Tuesday, June 30, 2009

You want emotion? I'll give you emotion!

Well, I didn't win the Editor Unleashed Flash 40 (forty flash fiction pieces) contest. My entry didn't even place in the top forty. Last I checked, it ranked 101st in the popular vote.



So it goes. I liked the overall winner. Well written, well constructed. With an emotional punch.


I liked, and I believed rated highly, many of those in the top forty. I'm fond of my own. How could I not be? But I know it's a difficult one for some. A comment, included with a rejection I received once, complained that "not much happens". Well, on the surface, no.


The contest, and the winners, stirred up quite an emotional tempest. No surprise really. Odd were suggestions that emotional impact was, somehow, inferior to technical accomplishment.


I was reminded of a comment made by a contemporary of mine in, the Irish equivalent of, High School. Good music, by which he meant classical music, stimulated the mind - and not the emotions. That latter was, perhaps, the domain of such inferior music such as pop or, dare I say it, jazz.


Patent nonsense, of course. If music does not stir the emotions, what's the point? If art, of whatever form, does not stir the emotions, why bother?


Creative writing, if not aiming to create an emotional bond with a reader becomes a exercise in form. It may even contain sound and fury, yet it still signifies nothing.


4 comments:

  1. I too had to scratch my head at the notion that plucking at the readers heartstrings was somehow a cheap ploy (paraphrasing here). I always thought writers wanted to connect to readers at an emotional level, unless of course, they are writing the EE dissertation.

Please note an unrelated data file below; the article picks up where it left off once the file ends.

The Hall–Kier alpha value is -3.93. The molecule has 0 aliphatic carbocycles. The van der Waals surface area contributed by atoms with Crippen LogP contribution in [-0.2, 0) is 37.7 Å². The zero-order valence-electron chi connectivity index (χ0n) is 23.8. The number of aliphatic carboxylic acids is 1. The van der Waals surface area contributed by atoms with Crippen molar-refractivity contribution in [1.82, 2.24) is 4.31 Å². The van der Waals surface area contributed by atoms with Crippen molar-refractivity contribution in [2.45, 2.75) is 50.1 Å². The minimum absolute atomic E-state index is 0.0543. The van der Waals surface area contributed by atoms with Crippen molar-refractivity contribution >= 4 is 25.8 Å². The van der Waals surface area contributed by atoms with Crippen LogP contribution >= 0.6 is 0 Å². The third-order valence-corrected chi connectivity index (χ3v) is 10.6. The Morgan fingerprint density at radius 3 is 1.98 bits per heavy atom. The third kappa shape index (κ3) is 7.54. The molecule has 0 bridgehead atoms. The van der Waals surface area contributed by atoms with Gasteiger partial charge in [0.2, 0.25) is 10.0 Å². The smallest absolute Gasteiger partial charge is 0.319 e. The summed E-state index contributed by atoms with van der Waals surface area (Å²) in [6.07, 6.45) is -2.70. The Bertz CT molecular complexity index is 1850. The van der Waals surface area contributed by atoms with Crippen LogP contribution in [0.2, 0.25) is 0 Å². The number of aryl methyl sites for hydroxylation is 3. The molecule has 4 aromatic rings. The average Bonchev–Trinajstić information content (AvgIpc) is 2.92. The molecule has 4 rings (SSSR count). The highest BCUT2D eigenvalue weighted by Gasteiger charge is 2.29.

I have always been a bit amused at the superior attitude some readers have about their reading preferences - reading only "real" literature as opposed to popular fiction. A good tale is a good tale.
    ~jon

    ReplyDelete
  2. You beat me! Mine was ranked 110, which for someone who doesn't really write fiction, and considering the number of entries, I guess that's not too bad.
    There has been a lot of heated discussion, hasn't there? So much fun! :)

    ReplyDelete
  3. Excellent thoughts! I only read fiction (or listen to music) if it touches my emotions; otherwise, what's the point?

    ReplyDelete
  4. I know poorly done tugging at heartstrings merits the name melodrama. But, when done well -- isn't that what we might all aspire to? I do. And, is it not the job of the storyteller to elicit emotion?
    I know, rhetorical questions. But, is not rhetoric an art form in itself? :)

    ReplyDelete